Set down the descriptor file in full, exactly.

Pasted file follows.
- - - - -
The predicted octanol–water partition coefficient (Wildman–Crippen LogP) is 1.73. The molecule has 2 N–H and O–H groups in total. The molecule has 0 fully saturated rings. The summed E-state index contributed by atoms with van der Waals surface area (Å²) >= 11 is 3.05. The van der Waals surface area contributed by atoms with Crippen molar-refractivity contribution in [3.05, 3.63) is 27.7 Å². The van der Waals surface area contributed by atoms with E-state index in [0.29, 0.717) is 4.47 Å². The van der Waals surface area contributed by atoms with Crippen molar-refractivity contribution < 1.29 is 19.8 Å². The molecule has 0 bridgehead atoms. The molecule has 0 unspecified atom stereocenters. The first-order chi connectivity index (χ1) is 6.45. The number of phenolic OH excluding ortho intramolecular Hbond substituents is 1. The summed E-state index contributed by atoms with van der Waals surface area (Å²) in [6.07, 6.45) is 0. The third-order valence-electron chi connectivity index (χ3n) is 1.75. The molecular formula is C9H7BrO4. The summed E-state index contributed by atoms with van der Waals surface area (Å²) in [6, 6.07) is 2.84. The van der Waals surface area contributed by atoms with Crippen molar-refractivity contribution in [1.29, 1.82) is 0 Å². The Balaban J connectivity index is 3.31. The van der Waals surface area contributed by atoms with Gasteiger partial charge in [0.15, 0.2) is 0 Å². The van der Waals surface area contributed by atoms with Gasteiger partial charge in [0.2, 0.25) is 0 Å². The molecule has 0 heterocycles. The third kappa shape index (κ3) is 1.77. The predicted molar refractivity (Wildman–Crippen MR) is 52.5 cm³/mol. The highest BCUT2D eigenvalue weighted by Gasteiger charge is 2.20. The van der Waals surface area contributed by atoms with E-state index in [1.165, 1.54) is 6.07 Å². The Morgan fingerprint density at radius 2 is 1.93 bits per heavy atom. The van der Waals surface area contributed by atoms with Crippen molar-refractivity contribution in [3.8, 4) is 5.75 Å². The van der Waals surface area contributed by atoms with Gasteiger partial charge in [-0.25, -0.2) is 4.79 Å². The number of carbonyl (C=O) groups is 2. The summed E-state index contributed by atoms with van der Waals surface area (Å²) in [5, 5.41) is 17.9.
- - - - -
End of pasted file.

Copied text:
The predicted octanol–water partition coefficient (Wildman–Crippen LogP) is 1.73. The molecule has 2 N–H and O–H groups in total. The molecule has 0 fully saturated rings. The summed E-state index contributed by atoms with van der Waals surface area (Å²) >= 11 is 3.05. The van der Waals surface area contributed by atoms with Crippen molar-refractivity contribution in [3.05, 3.63) is 27.7 Å². The van der Waals surface area contributed by atoms with E-state index in [0.29, 0.717) is 4.47 Å². The van der Waals surface area contributed by atoms with Crippen molar-refractivity contribution < 1.29 is 19.8 Å². The molecule has 0 bridgehead atoms. The molecule has 0 unspecified atom stereocenters. The first-order chi connectivity index (χ1) is 6.45. The number of phenolic OH excluding ortho intramolecular Hbond substituents is 1. The summed E-state index contributed by atoms with van der Waals surface area (Å²) in [6.07, 6.45) is 0. The third-order valence-electron chi connectivity index (χ3n) is 1.75. The molecular formula is C9H7BrO4. The summed E-state index contributed by atoms with van der Waals surface area (Å²) in [6, 6.07) is 2.84. The van der Waals surface area contributed by atoms with Crippen molar-refractivity contribution in [1.29, 1.82) is 0 Å². The Balaban J connectivity index is 3.31. The van der Waals surface area contributed by atoms with Gasteiger partial charge in [0.15, 0.2) is 0 Å². The van der Waals surface area contributed by atoms with Gasteiger partial charge in [0.2, 0.25) is 0 Å². The molecule has 0 heterocycles. The third kappa shape index (κ3) is 1.77. The predicted molar refractivity (Wildman–Crippen MR) is 52.5 cm³/mol. The highest BCUT2D eigenvalue weighted by Gasteiger charge is 2.20. The van der Waals surface area contributed by atoms with E-state index in [1.165, 1.54) is 6.07 Å². The Morgan fingerprint density at radius 2 is 1.93 bits per heavy atom. The van der Waals surface area contributed by atoms with Crippen molar-refractivity contribution in [3.8, 4) is 5.75 Å². The van der Waals surface area contributed by atoms with Gasteiger partial charge in [-0.25, -0.2) is 4.79 Å². The number of carbonyl (C=O) groups is 2. The summed E-state index contributed by atoms with van der Waals surface area (Å²) in [5, 5.41) is 17.9.